Lud’s Church is a green, damp, mossy chasm created by a massive landslip on the hillside above Gradbach in Staffordshire.
It is off the beaten track but can be reached several ways but none could be classed as easy strolls.
Lud’s Church is not a cave – the OS map shows it as ‘Lud’s Church (Cave)’ – but from WikiPedia –
Lud’s Church is formed within the thick bed of coarse Carboniferous sandstone known as the Roaches Grit which here dips northeastwards into the Goyt Syncline. The rocks of this area are traversed by numerous roughly northwest-to-southeast-oriented faults and fracture planes. In addition, weak layers of mudstone exist within the sequence. It is along such lines of weakness that a large mass of the Roaches Grit bounding the northeast side of the rift has slipped slightly downhill into the Dane Valley resulting in the open rift. The age of the movement is unknown but is likely to be post-glacial.
It is known through both myth and history.
There is a mythical association with ‘The Greene Chapel’ in the anonymous fourteenth century poem ‘Sir Galwain and the Green Knight’ which tells of Sir Galwains quest to find the monstrous green knight at his remote home in the forest only having the words ‘Greene /chapel’ as a clue. Unfortunately when Sir Galwain arrives it is not what he expected from the name as the poem describes a grassy, green burial mound.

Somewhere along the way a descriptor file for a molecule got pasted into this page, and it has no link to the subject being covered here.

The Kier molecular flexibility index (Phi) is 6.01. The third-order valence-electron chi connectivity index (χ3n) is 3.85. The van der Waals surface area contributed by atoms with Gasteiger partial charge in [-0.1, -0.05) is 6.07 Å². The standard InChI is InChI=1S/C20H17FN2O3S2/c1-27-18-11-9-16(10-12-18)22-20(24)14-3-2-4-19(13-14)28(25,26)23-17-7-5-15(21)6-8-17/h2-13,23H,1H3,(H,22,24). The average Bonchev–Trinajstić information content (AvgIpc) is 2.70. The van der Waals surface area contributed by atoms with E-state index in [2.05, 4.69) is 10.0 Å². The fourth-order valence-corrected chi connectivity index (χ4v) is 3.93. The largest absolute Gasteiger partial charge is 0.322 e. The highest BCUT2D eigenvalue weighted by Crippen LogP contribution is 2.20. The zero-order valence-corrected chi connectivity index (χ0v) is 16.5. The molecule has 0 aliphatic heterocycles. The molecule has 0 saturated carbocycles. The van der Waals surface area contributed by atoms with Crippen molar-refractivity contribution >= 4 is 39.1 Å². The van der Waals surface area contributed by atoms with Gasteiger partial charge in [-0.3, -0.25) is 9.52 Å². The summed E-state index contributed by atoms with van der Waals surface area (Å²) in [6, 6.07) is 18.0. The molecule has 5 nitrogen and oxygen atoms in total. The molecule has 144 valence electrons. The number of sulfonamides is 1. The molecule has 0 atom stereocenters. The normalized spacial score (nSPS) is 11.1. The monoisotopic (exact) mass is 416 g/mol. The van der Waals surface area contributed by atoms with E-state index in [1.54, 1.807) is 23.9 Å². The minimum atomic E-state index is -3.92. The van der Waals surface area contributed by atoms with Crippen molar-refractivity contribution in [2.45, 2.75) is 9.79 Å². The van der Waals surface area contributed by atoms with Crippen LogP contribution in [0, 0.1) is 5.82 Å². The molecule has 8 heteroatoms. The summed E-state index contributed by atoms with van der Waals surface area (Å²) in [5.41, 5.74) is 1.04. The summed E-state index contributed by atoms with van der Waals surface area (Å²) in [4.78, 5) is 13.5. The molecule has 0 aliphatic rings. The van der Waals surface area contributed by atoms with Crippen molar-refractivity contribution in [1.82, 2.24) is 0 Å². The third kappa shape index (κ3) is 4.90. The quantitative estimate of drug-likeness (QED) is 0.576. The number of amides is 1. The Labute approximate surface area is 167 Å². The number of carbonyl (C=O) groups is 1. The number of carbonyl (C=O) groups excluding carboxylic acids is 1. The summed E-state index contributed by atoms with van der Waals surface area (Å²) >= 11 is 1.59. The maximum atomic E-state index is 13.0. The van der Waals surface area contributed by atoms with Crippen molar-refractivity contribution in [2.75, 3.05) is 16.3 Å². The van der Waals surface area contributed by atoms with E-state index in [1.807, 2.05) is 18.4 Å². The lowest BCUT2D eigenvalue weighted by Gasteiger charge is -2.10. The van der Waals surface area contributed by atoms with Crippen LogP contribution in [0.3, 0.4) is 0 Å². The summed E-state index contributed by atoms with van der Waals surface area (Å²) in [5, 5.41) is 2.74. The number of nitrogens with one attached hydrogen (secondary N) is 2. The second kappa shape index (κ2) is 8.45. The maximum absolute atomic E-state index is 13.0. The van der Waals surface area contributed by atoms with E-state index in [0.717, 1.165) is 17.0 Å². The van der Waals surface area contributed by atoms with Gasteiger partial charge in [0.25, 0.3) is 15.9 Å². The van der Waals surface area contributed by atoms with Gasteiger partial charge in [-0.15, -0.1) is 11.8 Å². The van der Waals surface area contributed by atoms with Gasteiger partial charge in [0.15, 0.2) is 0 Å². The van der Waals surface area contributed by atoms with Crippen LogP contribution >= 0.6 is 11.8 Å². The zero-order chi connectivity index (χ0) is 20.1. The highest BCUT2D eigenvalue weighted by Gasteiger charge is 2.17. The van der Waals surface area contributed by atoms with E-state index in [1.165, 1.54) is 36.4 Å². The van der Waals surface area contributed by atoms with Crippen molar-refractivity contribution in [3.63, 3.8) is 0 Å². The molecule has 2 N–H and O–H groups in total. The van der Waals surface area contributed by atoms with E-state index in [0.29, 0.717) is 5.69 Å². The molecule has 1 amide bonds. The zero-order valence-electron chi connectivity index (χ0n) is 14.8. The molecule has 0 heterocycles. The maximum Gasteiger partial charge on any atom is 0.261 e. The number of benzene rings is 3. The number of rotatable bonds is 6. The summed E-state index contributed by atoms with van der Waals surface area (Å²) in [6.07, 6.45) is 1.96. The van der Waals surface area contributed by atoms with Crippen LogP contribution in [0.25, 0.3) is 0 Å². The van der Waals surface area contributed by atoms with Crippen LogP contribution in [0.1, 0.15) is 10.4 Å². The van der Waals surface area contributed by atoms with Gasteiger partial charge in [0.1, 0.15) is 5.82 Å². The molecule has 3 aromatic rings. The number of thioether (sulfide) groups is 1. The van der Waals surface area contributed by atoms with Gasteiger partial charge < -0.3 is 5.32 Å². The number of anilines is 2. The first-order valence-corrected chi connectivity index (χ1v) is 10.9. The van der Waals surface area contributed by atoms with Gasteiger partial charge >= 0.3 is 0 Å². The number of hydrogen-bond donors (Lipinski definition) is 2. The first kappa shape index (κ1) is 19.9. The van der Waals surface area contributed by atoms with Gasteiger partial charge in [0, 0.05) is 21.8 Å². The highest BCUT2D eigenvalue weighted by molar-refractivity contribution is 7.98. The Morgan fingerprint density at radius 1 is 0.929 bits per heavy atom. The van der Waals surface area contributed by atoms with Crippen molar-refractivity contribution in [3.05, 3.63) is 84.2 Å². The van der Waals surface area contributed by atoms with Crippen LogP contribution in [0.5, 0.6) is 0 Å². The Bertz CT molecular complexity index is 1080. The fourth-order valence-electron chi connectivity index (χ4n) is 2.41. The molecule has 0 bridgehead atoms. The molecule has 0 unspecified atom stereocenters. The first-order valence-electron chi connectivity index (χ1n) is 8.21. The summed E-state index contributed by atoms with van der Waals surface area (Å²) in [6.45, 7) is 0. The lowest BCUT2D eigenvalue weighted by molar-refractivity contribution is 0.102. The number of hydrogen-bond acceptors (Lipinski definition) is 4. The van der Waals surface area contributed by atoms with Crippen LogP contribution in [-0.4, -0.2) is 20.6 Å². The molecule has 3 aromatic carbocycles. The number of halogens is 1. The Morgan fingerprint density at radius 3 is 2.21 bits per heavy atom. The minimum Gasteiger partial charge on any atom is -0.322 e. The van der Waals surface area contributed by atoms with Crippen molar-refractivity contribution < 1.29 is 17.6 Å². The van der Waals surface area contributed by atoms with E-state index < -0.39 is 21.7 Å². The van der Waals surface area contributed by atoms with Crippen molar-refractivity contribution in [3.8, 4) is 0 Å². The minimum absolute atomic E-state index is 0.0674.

Other well known characters associated with Lud’s Church are Robin Hood, Friar Tuck and Bonnie Prince Charlie. However they managed to visit all of the places they are associated with is anyone’s guess.
It is documented that the place was used as a place of worship by 15th century non-conformists, the Lollards, followers of John Wycliffe an early church reformer. At one of their meetings Walter de Ludbank was taken hostage and this is where the name ‘Lud’ could have been derived from.
A wooden ship’s figurehead from the ship Swythamley formerly stood in a high niche above the chasm, placed there by Philip Brocklehurst, then the landowner, around 1862. It was called ‘Lady Lud’ and was supposed to commemorate the death of the daughter of a Lollard preacher.
Alternatively, the name may have come from the Celtic god Llud.